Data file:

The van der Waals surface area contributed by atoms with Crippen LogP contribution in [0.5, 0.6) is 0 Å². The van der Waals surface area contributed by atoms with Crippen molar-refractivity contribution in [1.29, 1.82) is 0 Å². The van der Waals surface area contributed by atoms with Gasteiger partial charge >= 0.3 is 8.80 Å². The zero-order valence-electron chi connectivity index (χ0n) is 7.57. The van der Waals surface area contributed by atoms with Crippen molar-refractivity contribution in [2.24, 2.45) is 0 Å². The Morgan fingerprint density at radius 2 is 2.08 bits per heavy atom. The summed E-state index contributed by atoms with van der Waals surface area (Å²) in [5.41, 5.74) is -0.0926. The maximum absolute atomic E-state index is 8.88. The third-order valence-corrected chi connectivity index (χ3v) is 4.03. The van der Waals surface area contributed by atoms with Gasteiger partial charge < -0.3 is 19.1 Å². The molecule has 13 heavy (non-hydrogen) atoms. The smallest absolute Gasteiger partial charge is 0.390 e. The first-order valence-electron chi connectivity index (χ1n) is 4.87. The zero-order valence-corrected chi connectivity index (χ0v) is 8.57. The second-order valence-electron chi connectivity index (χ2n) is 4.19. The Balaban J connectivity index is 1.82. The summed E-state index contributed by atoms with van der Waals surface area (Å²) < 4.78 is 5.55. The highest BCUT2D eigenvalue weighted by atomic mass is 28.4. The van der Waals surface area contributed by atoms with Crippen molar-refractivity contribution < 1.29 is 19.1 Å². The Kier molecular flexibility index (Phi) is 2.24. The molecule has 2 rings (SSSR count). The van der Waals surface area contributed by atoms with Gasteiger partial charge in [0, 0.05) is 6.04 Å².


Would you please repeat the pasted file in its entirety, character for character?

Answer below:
The van der Waals surface area contributed by atoms with Crippen LogP contribution in [0.5, 0.6) is 0 Å². The van der Waals surface area contributed by atoms with Crippen molar-refractivity contribution in [1.29, 1.82) is 0 Å². The van der Waals surface area contributed by atoms with Gasteiger partial charge >= 0.3 is 8.80 Å². The zero-order valence-electron chi connectivity index (χ0n) is 7.57. The van der Waals surface area contributed by atoms with Crippen molar-refractivity contribution in [2.24, 2.45) is 0 Å². The Morgan fingerprint density at radius 2 is 2.08 bits per heavy atom. The summed E-state index contributed by atoms with van der Waals surface area (Å²) in [5.41, 5.74) is -0.0926. The maximum absolute atomic E-state index is 8.88. The third-order valence-corrected chi connectivity index (χ3v) is 4.03. The van der Waals surface area contributed by atoms with Gasteiger partial charge < -0.3 is 19.1 Å². The molecule has 13 heavy (non-hydrogen) atoms. The smallest absolute Gasteiger partial charge is 0.390 e. The first-order valence-electron chi connectivity index (χ1n) is 4.87. The zero-order valence-corrected chi connectivity index (χ0v) is 8.57. The second-order valence-electron chi connectivity index (χ2n) is 4.19. The Balaban J connectivity index is 1.82. The summed E-state index contributed by atoms with van der Waals surface area (Å²) < 4.78 is 5.55. The highest BCUT2D eigenvalue weighted by atomic mass is 28.4. The van der Waals surface area contributed by atoms with Crippen molar-refractivity contribution < 1.29 is 19.1 Å². The Kier molecular flexibility index (Phi) is 2.24. The molecule has 2 rings (SSSR count). The van der Waals surface area contributed by atoms with Gasteiger partial charge in [0, 0.05) is 6.04 Å².